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Cranial nerve involvement in COVID-19
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  • Ahmet Doblan,
  • mehmet erkan kaplama,
  • SEMİH AK,
  • Nazli Basmaci,
  • ŞENİZ GÖKTAŞ,
  • SÜLEYMAN GÜLER,
  • EMİNE TARİNİ,
  • togay müderris
Ahmet Doblan
Health Sciences university of turkey, Sanliurfa M. Akif Inan Education and Research Hospital, Department of Otorhinolaryngology, Sanliurfa , Turkey
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mehmet erkan kaplama
Health Sciences university of turkey, Sanliurfa M. Akif Inan Education and Research Hospital, Department of Otorhinolaryngology, Sanliurfa , Turkey
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SEMİH AK
BALIKLIGÖL STATE HOSPİTAL
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Nazli Basmaci
Health Sciences university of turkey, Sanliurfa M. Akif Inan Education and Research Hospital, Sanliurfa , Turkey
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ŞENİZ GÖKTAŞ
Health Sciences university of turkey, Sanliurfa M. Akif Inan Education and Research Hospital, Sanliurfa , Turkey
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SÜLEYMAN GÜLER
Health Sciences university of turkey, Sanliurfa M. Akif Inan Education and Research Hospital, Sanliurfa , Turkey
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EMİNE TARİNİ
Health Sciences university of turkey, Sanliurfa M. Akif Inan Education and Research Hospital, Sanliurfa , Turkey
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togay müderris
Bakircay Universitesi
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Abstract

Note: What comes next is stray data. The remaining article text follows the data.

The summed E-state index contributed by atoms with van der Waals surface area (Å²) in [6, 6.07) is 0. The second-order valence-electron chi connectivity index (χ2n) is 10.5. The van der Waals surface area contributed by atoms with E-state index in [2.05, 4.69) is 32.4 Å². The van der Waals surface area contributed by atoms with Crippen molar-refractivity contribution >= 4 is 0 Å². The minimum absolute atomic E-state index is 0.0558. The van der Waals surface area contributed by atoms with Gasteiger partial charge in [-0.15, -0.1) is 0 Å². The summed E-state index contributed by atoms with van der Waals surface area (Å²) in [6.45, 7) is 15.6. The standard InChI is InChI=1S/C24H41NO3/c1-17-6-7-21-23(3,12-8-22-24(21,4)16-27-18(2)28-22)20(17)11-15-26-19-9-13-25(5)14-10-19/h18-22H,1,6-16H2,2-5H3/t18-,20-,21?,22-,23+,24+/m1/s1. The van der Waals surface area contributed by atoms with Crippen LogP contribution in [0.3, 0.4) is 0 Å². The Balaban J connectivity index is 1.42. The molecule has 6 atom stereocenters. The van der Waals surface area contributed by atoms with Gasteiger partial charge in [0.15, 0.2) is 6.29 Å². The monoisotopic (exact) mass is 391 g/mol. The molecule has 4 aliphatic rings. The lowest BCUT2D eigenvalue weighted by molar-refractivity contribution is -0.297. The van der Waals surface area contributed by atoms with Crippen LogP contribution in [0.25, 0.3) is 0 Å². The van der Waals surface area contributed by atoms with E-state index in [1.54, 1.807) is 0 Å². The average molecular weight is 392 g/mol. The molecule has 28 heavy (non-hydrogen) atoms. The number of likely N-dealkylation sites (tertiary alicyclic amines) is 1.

Abstract: Introduction: The COVID-19 disease emerged in Wuhan province of China in November 2019 and spread across the world in a short time, resulting in a pandemic. The first case in Turkey was detected on March 11, 2020. The aim of the current study was to reveal the effects of COVID-19 on cranial nerves by monitoring people infected with the disease based on repeated examinations and surveys. Material and Method: The data of 356 patients with a positive COVID-19 polymerase chain reaction (PCR) test who received treatment between June 2020 and August 2020 in our hospital were prospectively evaluated after the study was approved by the relevant ethics committee. Results: Of the 356 patients included in the study, 47 under the age of 18 years were excluded due to their unreliable examination and anamnesis findings. In addition, seven patients that died while in hospital were excluded from the study due to the lack of examination and survey records during their hospitalization. The data of the remaining 302 patients were statistically analyzed. Symptoms of cranial nerve involvement were observed in 135 patients. Conclusion: The COVID-19 disease caused by the SARS-CoV2 virus commonly results in cranial nerve symptoms. The fact that these findings are more common and severe in COVID-19 than previous SARS and MERS outbreaks suggests that it has a more neurotrophic and more aggressive neuroinvasion. While the negative effects of the virus on sensory functions resulting from cranial nerve involvement are evident, motor functions are rarely affected.